PMQs: Broadcast the Prime Ministerial Test Card

He’s been one of the safest pairs of ministerial hands over decades. But he dropped a serious brick during a Five Live interview this morning. Then he wouldn’t answer his phone even when it was Number Ten trying to urgently contact him. Then the Leader of the Opposition called for his sacking at Prime Minister’s Questions. Then Number 10 went ballistic and sent him out to do another round of media interviews to try to mitigate the damage. It was quite a day in the life of one Rt. Hon Kenneth Harry “Ken” Clarke QC MP.

When the Prime Minister has to use the excuse “I haven’t heard the interview” and repeat a standard spiel on government policy, then you know things are serious. It’s the Prime Ministerial equivalent of the old TV Test Card. After Clarke’s non-answering of his phone, David Cameron had to walk naked into the Commons chamber (to paraphrase Aneurin Bevan). What a mess.

You can read the full Clarke interview here. It’s quite painful. Full marks to Victoria Derbyshire on Five Live for getting Ken Clarke on the ropes. You can see what he was trying to say. He just got himself into an awful pickle trying to say it. …And on the same day that the Home Secretary got a roasting from the police. Oh dear.

It is interesting that Ed Miliband seems to have nicked part of his script from Victoria Derbyshire: (The policy) “could mean that rapists spend as little as 15 months in prison.”

Cameron finally found what he thought was a way out by saying Miliband would have to wait for the consultation on sentencing. But there is a pattern emerging here, as Miliband highlighted: “We are getting used to this. As we saw on health, when there is a terrible policy the Prime Minister just hides behind the consultation.”

The Miliband had a bit of a field day: “The judges are saying the policy is wrong, End Violence Against Women is saying that it is the wrong policy, and his own Victims Commissioner says that the policy is “bonkers”.”

Cameron tried hard. But it is difficult not to conclude that Miliband had his best PMQs today, greatly aided by one Ken Clarke.

Other snippets were:

  • Sir Alan Beith (LibDem) asked whether people will be given bank shares when they are denationalized, as suggested by Stephen Williams (LibDem) and supported by The Sun.
  • Cameron has never met Mark Britnell, an alleged Prime Ministerial adviser on health. Indeed, Mark Britnell has never advised this government. He advised the Labour government. Cameron must have been a bit upset that that zinger was knocked down into the bowels of PMQs by Clarke.
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  • I disagree. What Kenneth Clark was saying was correct. Crown Court judges have to assess the degree of seriousness in rape offences every day of the week. The sentencing guidelines clearly mark rape offences of varying degrees of seriousness, and the appropriate sentences. There is not one simple class of rape marked by one simple sentence. I would have expected Miliband and his alleged home affairs spokesperson to know this. The media finally managed to get its head round this by the end of the day.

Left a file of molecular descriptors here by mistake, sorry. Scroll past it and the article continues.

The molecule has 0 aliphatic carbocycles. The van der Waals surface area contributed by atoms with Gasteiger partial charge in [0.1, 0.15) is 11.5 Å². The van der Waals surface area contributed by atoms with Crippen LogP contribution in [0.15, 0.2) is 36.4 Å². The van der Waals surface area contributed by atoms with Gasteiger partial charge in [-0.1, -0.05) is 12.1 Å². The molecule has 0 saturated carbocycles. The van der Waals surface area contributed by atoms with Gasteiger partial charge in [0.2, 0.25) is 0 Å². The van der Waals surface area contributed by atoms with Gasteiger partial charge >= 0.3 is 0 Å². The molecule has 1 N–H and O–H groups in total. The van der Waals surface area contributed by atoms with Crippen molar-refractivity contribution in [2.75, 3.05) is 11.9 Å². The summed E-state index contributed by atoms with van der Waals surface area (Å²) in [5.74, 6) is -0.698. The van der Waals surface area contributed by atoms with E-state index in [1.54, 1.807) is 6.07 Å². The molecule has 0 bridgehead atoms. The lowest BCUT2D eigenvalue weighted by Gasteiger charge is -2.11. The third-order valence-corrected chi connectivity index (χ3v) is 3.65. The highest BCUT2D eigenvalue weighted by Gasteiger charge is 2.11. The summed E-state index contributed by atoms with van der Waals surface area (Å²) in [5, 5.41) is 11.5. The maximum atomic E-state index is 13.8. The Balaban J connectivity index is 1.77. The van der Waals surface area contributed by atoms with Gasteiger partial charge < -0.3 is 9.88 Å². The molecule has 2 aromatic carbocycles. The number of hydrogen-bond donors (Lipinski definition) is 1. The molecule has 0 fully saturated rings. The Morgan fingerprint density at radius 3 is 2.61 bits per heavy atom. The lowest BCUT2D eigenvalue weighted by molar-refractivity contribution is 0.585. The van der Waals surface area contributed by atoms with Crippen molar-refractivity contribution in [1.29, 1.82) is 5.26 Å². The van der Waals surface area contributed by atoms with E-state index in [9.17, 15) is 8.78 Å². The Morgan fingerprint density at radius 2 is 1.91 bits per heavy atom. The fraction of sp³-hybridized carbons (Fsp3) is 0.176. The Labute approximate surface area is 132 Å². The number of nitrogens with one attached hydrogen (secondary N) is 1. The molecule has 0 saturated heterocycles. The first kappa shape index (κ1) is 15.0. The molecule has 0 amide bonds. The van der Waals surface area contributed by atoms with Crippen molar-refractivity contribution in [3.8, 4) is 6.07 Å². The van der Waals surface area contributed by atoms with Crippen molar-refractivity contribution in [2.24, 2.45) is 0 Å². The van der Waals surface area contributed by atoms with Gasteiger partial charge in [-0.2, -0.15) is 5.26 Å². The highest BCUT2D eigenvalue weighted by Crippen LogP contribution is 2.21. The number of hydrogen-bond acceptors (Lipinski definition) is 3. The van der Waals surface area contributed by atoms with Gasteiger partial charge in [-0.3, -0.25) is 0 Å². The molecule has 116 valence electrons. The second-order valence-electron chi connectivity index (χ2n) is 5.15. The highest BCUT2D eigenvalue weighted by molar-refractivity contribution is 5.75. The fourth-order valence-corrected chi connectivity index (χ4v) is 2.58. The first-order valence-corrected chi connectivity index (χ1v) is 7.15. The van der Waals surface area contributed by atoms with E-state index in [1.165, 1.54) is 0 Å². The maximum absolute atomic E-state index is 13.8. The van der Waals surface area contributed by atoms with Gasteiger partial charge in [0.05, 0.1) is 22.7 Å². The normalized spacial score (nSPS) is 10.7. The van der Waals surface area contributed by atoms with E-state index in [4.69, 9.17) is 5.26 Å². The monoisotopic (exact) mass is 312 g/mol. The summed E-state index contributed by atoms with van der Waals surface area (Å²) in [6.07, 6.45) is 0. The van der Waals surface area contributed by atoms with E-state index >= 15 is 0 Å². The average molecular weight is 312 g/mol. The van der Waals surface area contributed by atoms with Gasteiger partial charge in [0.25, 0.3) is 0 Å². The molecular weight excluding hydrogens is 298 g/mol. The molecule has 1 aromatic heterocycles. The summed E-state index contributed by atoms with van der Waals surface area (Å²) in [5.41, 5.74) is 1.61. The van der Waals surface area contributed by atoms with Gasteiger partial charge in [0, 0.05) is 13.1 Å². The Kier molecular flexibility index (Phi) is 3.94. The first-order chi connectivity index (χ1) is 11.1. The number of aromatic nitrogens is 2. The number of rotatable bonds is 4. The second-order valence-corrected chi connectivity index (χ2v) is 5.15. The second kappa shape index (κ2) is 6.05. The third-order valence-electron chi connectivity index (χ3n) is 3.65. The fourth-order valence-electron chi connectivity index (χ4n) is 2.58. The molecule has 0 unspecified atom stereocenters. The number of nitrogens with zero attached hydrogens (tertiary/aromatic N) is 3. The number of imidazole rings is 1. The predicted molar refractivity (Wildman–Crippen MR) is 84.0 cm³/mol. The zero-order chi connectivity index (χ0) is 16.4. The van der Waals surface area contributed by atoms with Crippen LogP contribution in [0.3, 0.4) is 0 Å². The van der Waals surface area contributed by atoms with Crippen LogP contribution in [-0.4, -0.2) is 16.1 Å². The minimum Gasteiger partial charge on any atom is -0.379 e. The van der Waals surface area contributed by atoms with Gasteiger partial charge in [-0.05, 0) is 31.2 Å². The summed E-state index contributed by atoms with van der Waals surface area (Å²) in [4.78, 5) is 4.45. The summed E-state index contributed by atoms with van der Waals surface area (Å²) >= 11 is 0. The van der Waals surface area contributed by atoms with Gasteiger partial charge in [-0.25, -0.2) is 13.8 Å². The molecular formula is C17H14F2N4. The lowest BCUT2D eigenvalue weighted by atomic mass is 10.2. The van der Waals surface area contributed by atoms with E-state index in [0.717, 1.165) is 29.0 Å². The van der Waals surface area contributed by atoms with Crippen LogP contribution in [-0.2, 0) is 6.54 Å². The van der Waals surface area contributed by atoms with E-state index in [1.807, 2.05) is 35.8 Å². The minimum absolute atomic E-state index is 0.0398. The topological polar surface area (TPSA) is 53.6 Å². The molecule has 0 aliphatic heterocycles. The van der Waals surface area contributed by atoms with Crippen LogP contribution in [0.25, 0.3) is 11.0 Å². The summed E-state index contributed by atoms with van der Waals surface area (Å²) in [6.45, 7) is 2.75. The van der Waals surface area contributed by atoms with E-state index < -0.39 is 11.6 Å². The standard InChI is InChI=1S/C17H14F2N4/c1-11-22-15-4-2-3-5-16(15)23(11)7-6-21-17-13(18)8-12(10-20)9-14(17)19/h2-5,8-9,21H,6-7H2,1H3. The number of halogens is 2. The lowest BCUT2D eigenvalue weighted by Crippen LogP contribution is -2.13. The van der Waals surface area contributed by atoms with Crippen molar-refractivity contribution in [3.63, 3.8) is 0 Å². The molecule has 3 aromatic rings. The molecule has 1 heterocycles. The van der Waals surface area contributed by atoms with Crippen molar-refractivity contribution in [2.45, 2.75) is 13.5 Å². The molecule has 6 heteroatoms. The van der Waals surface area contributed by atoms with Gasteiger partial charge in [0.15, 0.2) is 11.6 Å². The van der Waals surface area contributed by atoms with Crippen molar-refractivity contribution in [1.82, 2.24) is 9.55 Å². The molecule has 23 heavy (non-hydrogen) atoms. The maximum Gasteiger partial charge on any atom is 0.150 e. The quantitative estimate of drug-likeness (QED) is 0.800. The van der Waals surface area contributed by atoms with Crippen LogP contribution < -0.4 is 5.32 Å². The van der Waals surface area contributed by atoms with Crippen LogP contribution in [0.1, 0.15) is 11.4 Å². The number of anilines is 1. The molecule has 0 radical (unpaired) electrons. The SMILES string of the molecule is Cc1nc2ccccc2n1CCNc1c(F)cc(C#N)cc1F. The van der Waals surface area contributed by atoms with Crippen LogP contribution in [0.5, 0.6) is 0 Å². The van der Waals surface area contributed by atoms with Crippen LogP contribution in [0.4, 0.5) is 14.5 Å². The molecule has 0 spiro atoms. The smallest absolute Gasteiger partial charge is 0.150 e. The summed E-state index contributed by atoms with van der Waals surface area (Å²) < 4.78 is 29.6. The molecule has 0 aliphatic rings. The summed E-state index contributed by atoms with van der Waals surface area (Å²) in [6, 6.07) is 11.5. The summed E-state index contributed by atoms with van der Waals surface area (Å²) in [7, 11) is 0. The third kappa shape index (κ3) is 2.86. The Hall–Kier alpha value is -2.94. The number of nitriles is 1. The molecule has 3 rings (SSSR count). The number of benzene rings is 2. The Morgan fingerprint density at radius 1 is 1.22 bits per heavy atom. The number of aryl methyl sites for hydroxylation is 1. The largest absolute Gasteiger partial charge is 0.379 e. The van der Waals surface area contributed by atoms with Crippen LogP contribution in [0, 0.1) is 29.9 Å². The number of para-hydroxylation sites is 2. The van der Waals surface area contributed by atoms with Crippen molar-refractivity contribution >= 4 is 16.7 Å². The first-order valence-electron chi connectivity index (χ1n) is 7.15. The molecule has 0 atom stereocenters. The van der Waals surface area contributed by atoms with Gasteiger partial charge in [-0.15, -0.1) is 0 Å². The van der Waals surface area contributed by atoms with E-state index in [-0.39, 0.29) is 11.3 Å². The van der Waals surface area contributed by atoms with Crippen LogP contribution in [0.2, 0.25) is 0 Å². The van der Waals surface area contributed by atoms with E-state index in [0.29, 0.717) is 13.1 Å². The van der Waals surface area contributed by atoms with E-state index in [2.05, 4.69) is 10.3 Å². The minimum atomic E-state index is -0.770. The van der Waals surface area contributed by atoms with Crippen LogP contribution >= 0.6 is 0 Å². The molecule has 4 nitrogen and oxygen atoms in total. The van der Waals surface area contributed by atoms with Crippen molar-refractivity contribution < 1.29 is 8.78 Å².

• @Moggy, trouble is Clarge stated there was ‘serious rape’ and therefore ‘not serious rape’, not degrees of severity. He sought equivalence between underage sex and date rape, the former is not rape unless one party is under 13. At the very least the Justice Secretary is not familiar with the law on which he is expressing an opinion. His continued refusual, untill ordered to by the PM, to apologise, suggests someone not particulalry keen on a sensitive approach to sensitive subjects.

  • “Clarge stated there was ‘serious rape’ and therefore ‘not serious rape’. ”

    This is playing with words. The fact that the sentencing guidelines indicate there are “more serious” types of rape logically means that there are “less serious” types of rape. Not my opinion but the way the law actually works. We might say all rape offences are serious firstly because of the nature of the offence and then because they are in the Crown Court at all. So Clark’s mistake is actually that he didn’t say “serious” and “very serious”, and not that he was wrong in principle.

    Clark was was right to indicate there were varying degrees of heinousness and Miliband was wrong to say all rape offences were the same and cannot be distinguished, and even more wrong to co-opt rape victims to make a cheap political point. The actual real criminal justice system has the invidious job of differentiating between the seriousness of criminal offences taking all the circumstances of the crime into account. Judges do this. Solicitors and counsel do this. Probation officers do this. To suggest it is otherwise is a disservice to victims of the more heinous crimes.

    Let’s have a debate informed by the reality of the criminal justice system and not a posse comitatus to chase down someone accused of a gaffe.

  • Gareth Jones 21st May '11 - 4:06pm

    I read this idea on another website and I reproduce it hear for the sake of debate. What if there was a single crime of “rape” with a single range of punishment? If the victim is beaten a charge of GBH, etc., is added to the charge sheet and if found guilty punishment is added to the sentence?

  • ““Clarge stated there was ‘serious rape’ and therefore ‘not serious rape’. ”

    This is playing with words. The fact that the sentencing guidelines indicate there are “more serious” types of rape logically means that there are “less serious” types of rape.”

    He also used the terms ‘proper rape’ and ‘classic rape’. He really did make a complete mess of the interview . To be fair it did come about due to interviewer incorrectly stating the average sentence for rape was 5 years, (last year it was 8), which clearly Clark knew was wrong but jumped to the wrong reasons.

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